Cluster Analysis

As an element of the FireMapper project, the fire history polygons of the Santa Monica Mountains study area were evaluated to determine their extent of spatial clustering. The clustering analysis was intended to determine if the fire locations were clustered, and also whether or not they were associated with street segments.  


First a subset of fire history polygons were selected from the California State database of wildland fires from 1887 to the present.  From that dataset, a point shapefile of the polygon centroids was developed. The point shapefile was then edited to eliminate all wildland fires over 1000 acres. From the remaining records, the point distances from the nearest street location was determined using the GEO Wizard toolset. 

With the above dataset, three methods of spatial clustering analysis were applied. First, the Average Nearest Neighbor method was used to determine if clustering was present within the dataset. (Figure 1) It was determined that there was significant clustering at greater than the .01 level, with a Z score of -3.36.  Second, the Morans I Spatial Autocorrelation tool was employed to evaluate the clustering of the fire polygons relative to the street segments within the study area. (Figure 2) This analysis determined that the locations were highly clustered, with a Z score of 5.18 and with less than a 1% likelihood of this pattern being a random occurrence. Finally, the dataset was rendered using the Getis-Ord Gi, Hot Spot Analysis tool within the ArcMap Spatial Statistics toolbox. (Figure 3)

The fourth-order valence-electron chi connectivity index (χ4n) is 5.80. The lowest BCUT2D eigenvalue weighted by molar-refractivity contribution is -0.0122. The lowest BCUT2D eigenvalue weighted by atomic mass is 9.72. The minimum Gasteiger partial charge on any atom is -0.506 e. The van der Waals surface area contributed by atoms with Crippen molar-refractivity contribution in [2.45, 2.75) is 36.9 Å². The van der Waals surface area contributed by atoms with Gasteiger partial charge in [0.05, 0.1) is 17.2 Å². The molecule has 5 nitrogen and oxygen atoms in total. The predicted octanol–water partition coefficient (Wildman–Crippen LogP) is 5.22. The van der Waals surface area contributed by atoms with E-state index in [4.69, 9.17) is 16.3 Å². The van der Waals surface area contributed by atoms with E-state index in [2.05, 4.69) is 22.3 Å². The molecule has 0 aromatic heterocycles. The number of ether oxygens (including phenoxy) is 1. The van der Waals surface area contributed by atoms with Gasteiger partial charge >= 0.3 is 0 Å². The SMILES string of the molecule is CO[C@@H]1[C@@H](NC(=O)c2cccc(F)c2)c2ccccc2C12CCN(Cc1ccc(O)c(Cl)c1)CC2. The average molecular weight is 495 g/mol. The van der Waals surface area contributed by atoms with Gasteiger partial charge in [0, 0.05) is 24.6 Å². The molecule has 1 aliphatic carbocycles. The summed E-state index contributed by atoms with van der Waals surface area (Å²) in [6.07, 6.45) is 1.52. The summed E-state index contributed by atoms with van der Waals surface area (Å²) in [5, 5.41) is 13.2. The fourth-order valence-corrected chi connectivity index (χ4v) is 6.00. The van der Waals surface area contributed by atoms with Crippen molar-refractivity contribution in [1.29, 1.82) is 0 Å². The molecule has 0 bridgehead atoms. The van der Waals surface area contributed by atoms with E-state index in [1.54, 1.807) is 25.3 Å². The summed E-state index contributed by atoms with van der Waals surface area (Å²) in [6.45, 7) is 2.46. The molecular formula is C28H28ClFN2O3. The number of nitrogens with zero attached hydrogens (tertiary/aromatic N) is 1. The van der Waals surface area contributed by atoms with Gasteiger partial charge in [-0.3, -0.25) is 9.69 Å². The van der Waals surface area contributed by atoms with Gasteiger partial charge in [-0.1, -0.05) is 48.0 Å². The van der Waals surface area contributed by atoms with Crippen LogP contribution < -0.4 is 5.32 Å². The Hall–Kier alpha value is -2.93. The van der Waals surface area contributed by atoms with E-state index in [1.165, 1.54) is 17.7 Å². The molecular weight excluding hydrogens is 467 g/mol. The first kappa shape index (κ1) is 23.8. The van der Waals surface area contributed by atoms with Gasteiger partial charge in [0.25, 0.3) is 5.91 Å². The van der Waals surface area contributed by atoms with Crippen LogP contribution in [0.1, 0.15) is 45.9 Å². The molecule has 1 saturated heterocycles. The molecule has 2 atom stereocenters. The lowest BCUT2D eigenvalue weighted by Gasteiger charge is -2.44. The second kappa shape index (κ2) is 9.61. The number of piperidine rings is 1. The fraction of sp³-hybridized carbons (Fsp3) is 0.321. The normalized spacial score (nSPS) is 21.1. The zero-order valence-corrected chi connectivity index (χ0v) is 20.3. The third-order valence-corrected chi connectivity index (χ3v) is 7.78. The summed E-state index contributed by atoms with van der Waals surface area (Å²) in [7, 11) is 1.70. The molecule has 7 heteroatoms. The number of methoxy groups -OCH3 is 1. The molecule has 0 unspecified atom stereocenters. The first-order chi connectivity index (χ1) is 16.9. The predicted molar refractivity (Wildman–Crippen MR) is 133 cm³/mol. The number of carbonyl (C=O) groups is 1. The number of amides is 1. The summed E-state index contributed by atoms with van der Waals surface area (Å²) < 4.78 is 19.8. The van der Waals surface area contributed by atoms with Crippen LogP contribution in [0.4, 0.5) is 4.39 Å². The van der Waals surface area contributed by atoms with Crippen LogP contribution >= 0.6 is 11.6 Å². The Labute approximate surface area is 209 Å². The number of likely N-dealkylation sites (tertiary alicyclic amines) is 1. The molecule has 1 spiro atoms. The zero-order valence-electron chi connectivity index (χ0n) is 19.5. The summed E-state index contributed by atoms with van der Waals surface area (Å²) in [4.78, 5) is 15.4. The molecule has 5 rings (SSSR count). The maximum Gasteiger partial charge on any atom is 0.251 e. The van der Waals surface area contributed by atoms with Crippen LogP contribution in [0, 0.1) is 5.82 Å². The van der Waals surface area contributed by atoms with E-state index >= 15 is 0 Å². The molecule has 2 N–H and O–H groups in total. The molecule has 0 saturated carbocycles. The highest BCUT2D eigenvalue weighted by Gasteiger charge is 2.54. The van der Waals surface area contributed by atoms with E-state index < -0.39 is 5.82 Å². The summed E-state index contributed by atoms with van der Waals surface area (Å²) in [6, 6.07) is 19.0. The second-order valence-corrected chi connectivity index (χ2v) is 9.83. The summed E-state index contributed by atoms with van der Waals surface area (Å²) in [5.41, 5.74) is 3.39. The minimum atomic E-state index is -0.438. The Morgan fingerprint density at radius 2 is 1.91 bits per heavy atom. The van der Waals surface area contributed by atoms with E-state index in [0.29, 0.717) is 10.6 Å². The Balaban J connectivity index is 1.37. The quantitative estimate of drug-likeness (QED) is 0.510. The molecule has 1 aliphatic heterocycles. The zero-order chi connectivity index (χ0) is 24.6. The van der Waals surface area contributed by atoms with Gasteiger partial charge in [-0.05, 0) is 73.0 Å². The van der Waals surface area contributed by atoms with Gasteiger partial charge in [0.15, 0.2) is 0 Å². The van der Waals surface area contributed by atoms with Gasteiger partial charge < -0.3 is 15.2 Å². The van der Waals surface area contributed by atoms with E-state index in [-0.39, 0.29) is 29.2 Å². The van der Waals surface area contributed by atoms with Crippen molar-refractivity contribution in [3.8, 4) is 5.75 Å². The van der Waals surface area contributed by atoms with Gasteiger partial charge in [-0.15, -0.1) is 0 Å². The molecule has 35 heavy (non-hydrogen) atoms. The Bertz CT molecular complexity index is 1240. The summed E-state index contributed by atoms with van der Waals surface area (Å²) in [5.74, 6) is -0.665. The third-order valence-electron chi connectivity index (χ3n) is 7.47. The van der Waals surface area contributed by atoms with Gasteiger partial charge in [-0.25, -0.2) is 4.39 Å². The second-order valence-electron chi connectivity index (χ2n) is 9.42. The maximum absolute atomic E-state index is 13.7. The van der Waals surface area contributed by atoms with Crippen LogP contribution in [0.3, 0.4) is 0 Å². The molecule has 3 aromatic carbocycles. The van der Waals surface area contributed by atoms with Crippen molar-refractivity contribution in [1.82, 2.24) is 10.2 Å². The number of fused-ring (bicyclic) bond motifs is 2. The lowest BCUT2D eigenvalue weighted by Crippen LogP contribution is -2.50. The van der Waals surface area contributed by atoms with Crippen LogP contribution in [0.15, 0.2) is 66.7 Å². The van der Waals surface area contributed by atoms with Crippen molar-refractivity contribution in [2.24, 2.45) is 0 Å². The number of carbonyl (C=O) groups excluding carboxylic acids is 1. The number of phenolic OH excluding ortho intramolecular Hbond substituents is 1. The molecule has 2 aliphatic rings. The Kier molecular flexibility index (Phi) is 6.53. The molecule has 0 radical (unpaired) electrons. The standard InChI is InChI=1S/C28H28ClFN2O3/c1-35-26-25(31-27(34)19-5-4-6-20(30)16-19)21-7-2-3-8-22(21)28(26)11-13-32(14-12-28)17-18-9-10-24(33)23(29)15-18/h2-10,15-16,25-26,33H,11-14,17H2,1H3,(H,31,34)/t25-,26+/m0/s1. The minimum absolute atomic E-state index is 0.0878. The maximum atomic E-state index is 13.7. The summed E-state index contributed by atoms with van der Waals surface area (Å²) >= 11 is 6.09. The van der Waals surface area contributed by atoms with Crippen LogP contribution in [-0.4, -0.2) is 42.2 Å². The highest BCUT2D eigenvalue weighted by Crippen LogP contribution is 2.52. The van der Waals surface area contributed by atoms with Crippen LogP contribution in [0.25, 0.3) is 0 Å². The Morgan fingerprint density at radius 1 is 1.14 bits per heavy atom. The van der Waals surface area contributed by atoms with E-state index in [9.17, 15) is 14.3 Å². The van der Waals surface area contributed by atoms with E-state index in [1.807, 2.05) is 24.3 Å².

Both methods of analysis show high levels of clustering. At the most general level the Average Nearest Neighbor Distance method determined that the locations are highly clustered, with a Z score of -3.36 and a P-value of less than .01. When the clustering was evaluated relative to the clustering associated with street segments, the clustering yielded a Z score of 5.18 and a  P-value of less than .01. The rendering of the cluster analysis, clearly illustrates the clustering pattern, with high levels of clustering from the foothills of the San Gabriels through Griffith Park, and continuing across the Santa Monica Mountains. The cluster analysis clearly shows that the location of wildland fires, in the study area, are highly clustered and are highly associated with the nearest street segment.

Figure: 1.

Average Nearest Neighbor Distance output

Figure: 2.

Spatial Autocorrelation (Morgan’s I) output

Figure: 3.

Hot Spot Analysis (Getis-Ord Gi) output